Accord, which brings together the Association of Teachers and Lecturers, Christian think tank Ekklesia and the British Humanist Association, will launch on Monday as new rules come into place making it legal for voluntary controlled schools to be headed by a person of specific faith and for voluntary aided schools to discriminate against non-teaching staff on the basis of their religion.
The coalition alleges that faith schools discriminate against students and teachers of different faith and that they damage community cohesion.
Accord's Chair, the minister of Maidenhead Synagogue Rabbi Dr Jonathan Romain, said that the group's aim was to ensure that schools welcome children from all backgrounds.
The Faith Schools' Providers Group, however, slammed Accord's assertions in a joint statement.
"Faith communities entirely refute the allegation that faith schools are discriminatory, or that they represent a divisive force within British society," the statement read.
Signatories of the 'Faith schools in the system' statement include the Chief Education Officer of the Church of England Board of Education, the Rev Janina Ainsworth, and the Chief Executive of the Catholic Education Service, Oona Stannard.
Other faith representatives to sign the statement include the Chair of the Jewish Leadership Council, Henry Grunwald, Chair of the Association of Muslim Schools, Dr Mohamed Mukadam, and the director of the Network of Sikh Organisations, Dr Indarjit Singh.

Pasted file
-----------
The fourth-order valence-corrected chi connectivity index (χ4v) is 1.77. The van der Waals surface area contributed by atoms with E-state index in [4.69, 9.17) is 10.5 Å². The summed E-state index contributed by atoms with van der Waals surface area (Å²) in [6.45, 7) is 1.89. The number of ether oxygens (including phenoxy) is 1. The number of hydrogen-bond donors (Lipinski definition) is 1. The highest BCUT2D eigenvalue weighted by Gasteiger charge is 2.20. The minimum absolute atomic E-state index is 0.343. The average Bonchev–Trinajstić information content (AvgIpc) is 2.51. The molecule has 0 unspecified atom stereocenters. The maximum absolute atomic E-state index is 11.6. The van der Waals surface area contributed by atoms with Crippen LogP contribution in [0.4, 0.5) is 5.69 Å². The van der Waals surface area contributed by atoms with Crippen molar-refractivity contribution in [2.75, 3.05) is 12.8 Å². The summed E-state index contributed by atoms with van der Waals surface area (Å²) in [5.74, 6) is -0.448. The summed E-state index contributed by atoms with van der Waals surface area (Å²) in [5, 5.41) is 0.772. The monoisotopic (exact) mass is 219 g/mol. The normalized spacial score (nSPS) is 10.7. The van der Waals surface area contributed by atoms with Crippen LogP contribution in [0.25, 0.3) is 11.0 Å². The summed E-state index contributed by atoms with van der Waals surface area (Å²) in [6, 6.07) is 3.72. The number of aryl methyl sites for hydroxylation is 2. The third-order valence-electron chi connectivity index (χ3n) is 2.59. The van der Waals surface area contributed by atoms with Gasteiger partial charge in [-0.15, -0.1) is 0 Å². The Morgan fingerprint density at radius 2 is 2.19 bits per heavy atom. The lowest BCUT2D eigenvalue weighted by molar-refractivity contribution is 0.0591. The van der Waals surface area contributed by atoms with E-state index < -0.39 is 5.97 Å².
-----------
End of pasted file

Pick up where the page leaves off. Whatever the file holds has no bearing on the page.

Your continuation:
They said that Accord's criticisms do "a disservice to the huge value that faith schools add to our state education sector and the extent of appreciation that parents and students have for these schools".
They insisted that faith schools accept children from non-religious backgrounds and other faith groups, and are often more ethnically diverse than comprehensive schools in the same area.
The group also denied that the strong performance of faith schools was down to 'cherry-picking' the best students and said that faith communities "will go out of their way" to offer financial help to less well off students.
Faith schools enjoy the support of the Government, which sees them as a means to raise the education standards in deprived areas. In September 2007, the Government and religious groups established a new partnership, 'Faith in the System', as an affirmation of their commitment to work together to "build bridges to greater mutual trust and understanding and to contribute to a just and cohesive society".
The majority of the 6,850 faith schools in England are Roman Catholic or Church of England.
The Faith Schools' Providers Group concluded in its statement, "As thousands of students are starting a new school year, it is disappointing that some commentators see fit to attempt an inaccurate character assassination of some of the brightest success stories of our education system."